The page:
It was his 1st studio feature with credits appearing to Vangelis, whose real, original name was Evángelos Odysséas Papathanassíou.
The musician had changed his name as a teenager (while performing in the popular Greek pop band called Formynx) to Vangelis, meaning “angel that brings good news”, as a derivative of his first name.
The soundtrack “Chariots of Fire” quickly became iconic, being used as theme music for sporting events as well as in many films, TV shows, and commercials.
The “Titles” track of Chariots of Fire has been used in Track & Field (video game), in innumerable parodies in films and television shows, especially in slow-motion sequences.
The piece has also been used in numerous venues as inspirational music for athletes. At the opening ceremony of the 2012 Summer Olympics, the piece was used in a parody London Symphony Orchestra performance featuring Rowan Atkinson, in character as Mr. Bean. The piece was played during every victory ceremony at the 2012 Summer Olympics in London.
Chariots of Fire has been used during celebratory occasions for organizations. For one notable example, it was played when Apple Inc.’s chairman Steve Jobs introduced the first Macintosh on January 24, 1984, at a technology demonstration event.
Chariots of Fire is a 1981 British historical sports drama film directed by Hugh Hudson, written by Colin Welland, and produced by David Puttnam. It is based on the true story of 2 British athletes in the 1924 Olympics: Eric Liddell: a devout Scottish Christian who runs for the glory of God, and Harold Abrahams, an English Jew who runs to overcome prejudice. Ben Cross and Ian Charleson star as Abrahams and Liddell, alongside Nigel Havers, Ian Holm, John Gielgud, Lindsay Anderson, Cheryl Campbell, Alice Krige, Brad Davis, and Dennis Christopher in supporting roles. Kenneth Branagh makes his debut in a minor role.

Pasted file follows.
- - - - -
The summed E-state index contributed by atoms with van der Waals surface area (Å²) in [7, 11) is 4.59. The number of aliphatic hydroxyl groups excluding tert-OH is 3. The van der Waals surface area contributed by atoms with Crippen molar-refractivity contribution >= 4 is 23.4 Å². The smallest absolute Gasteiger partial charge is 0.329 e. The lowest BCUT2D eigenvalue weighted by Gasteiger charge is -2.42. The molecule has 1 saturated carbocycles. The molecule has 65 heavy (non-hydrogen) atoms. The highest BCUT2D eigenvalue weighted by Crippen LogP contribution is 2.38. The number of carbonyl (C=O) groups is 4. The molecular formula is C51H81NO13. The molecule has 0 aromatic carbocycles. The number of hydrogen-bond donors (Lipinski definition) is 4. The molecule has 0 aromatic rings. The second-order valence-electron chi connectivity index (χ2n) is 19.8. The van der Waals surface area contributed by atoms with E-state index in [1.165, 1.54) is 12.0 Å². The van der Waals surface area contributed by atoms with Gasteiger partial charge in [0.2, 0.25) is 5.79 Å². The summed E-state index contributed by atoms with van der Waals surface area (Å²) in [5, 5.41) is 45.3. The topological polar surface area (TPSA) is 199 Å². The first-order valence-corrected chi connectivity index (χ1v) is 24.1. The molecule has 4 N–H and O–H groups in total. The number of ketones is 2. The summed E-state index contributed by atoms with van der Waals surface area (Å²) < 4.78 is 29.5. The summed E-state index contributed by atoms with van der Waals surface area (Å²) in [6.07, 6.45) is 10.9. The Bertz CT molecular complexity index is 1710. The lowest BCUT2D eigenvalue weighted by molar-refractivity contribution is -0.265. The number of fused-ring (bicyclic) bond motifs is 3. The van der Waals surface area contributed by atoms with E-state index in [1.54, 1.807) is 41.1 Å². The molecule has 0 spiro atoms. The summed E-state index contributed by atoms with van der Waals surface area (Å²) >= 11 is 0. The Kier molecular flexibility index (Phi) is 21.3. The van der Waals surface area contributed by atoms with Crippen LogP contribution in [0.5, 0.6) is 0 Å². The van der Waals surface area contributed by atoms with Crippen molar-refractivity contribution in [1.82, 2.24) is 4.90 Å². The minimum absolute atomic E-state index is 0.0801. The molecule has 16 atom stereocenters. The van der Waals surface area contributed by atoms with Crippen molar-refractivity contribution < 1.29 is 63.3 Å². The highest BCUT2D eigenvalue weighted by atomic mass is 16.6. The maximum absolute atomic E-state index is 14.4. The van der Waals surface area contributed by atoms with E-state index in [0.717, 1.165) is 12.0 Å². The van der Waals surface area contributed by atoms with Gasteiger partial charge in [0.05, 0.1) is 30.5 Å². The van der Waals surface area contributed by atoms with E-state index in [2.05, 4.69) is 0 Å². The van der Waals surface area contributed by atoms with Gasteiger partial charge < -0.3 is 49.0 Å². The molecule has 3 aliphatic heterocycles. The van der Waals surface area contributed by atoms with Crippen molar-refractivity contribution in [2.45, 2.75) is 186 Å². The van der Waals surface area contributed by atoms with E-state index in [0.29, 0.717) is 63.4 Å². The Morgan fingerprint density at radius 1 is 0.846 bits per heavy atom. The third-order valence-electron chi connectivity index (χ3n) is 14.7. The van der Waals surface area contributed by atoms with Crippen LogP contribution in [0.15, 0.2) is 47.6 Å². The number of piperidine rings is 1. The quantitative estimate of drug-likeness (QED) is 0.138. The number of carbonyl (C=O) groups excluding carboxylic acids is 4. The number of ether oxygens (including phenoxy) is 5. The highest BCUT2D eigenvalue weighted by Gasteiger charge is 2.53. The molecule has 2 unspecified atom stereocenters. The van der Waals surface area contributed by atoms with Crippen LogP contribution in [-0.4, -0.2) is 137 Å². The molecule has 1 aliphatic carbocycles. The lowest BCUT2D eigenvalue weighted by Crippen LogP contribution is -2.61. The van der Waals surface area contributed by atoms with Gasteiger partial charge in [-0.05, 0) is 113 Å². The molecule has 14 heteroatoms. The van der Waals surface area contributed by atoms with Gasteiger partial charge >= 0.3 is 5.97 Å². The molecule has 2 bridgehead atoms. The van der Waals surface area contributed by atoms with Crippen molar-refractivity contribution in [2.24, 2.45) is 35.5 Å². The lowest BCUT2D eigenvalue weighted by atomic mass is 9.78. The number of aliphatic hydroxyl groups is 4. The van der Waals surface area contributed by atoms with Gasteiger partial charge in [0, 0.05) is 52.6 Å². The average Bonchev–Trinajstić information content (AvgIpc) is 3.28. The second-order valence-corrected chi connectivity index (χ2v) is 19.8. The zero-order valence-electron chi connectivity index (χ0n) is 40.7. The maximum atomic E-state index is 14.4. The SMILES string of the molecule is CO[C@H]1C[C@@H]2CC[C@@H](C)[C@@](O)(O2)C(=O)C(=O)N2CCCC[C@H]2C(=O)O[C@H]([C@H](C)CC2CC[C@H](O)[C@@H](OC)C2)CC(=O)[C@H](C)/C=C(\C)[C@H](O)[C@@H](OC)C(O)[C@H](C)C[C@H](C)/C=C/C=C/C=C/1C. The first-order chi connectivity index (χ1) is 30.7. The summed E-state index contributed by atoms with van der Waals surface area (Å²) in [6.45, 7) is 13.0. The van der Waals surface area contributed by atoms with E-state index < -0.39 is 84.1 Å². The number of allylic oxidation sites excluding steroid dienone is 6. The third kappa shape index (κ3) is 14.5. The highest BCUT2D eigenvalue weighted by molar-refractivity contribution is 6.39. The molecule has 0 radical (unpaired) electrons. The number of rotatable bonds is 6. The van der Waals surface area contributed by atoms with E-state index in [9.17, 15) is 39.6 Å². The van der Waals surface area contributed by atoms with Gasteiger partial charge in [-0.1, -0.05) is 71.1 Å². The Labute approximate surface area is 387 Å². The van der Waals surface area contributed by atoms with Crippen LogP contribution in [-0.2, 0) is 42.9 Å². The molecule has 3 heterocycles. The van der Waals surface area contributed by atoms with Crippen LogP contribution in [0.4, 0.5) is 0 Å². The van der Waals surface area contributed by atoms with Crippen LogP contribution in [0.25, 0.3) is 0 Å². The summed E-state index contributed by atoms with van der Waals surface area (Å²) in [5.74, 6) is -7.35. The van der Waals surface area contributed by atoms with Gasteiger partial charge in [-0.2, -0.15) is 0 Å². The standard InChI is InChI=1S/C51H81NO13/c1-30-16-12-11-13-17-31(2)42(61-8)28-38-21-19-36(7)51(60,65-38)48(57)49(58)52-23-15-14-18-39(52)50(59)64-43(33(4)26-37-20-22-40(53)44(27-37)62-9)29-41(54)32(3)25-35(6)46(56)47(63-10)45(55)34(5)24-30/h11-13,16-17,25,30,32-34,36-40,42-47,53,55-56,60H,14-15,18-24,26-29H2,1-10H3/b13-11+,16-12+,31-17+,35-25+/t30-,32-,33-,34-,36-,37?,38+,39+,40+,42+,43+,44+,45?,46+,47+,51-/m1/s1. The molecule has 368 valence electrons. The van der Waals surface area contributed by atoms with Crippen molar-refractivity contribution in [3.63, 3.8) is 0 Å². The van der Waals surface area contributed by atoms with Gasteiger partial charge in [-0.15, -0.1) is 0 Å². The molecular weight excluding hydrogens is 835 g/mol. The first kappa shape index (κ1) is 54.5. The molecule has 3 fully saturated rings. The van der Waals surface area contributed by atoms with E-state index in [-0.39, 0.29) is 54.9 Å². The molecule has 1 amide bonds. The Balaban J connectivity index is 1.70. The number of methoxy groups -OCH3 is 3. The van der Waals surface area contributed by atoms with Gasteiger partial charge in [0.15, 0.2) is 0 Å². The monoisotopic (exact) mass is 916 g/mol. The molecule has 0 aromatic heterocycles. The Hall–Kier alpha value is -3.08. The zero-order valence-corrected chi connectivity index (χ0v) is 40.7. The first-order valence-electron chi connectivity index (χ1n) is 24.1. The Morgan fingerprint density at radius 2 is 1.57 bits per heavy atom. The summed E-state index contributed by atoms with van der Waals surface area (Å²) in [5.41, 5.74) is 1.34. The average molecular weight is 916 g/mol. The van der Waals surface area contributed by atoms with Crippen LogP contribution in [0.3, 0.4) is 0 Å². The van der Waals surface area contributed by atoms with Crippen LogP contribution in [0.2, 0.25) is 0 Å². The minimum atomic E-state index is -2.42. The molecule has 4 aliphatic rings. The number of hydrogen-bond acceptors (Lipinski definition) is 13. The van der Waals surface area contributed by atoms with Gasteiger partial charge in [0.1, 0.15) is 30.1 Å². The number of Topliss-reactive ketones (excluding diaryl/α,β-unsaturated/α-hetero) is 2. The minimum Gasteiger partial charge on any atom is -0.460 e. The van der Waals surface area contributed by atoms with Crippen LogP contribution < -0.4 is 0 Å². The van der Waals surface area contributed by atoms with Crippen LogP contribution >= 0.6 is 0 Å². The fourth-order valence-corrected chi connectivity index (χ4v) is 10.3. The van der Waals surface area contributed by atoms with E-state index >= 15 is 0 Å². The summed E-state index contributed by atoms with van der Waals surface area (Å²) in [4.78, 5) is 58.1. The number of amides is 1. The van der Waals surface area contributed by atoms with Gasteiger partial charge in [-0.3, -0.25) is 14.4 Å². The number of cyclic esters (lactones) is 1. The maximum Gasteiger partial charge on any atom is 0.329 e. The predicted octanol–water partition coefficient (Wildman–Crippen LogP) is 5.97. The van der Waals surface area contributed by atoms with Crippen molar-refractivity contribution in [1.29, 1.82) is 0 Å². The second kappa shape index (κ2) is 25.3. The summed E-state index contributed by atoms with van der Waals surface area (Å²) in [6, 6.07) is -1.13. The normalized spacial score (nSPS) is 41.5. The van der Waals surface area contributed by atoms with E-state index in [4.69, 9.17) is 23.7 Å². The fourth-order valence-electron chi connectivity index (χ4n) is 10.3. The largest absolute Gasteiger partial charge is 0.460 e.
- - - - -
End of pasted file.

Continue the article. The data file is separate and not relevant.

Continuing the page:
The film Chariots of Fire, was nominated for 7 Academy Awards and won 4, including Best Picture, Best Original Screenplay, and Best Original Score for Vangelis‘ electronic theme tune. He was a Greek composer of electronic, new age and classical music. At the 35th British Academy Film Awards, the film was nominated in 11 categories and won 3, including Best Film It is ranked 19th in the British Film Institute’s list of Top 100 British films.
The film’s title was inspired by the line “Bring me my Chariot of fire!” from the William Blake poem adapted into the British hymn “Jerusalem”; the hymn is heard at the end of the film. The original phrase “chariot(s) of fire” is from 2 Kings 2:11 and 6:17 in the Bible.
- Release year: 1981
- Songwriter: Vangelis
- Artist: Vangelis (all instruments: synthesizers, acoustic piano, drums and percussion)
- Album: Chariots of Fire (1981)
- Duration: 3:32 (“Titles”, commonly known as “Chariots of Fire“, which is really the title of the album)
- Record Location: London (Vangelis‘ Nemo studio)
- Achievements: #1 in Billboard 200 for 4 weeks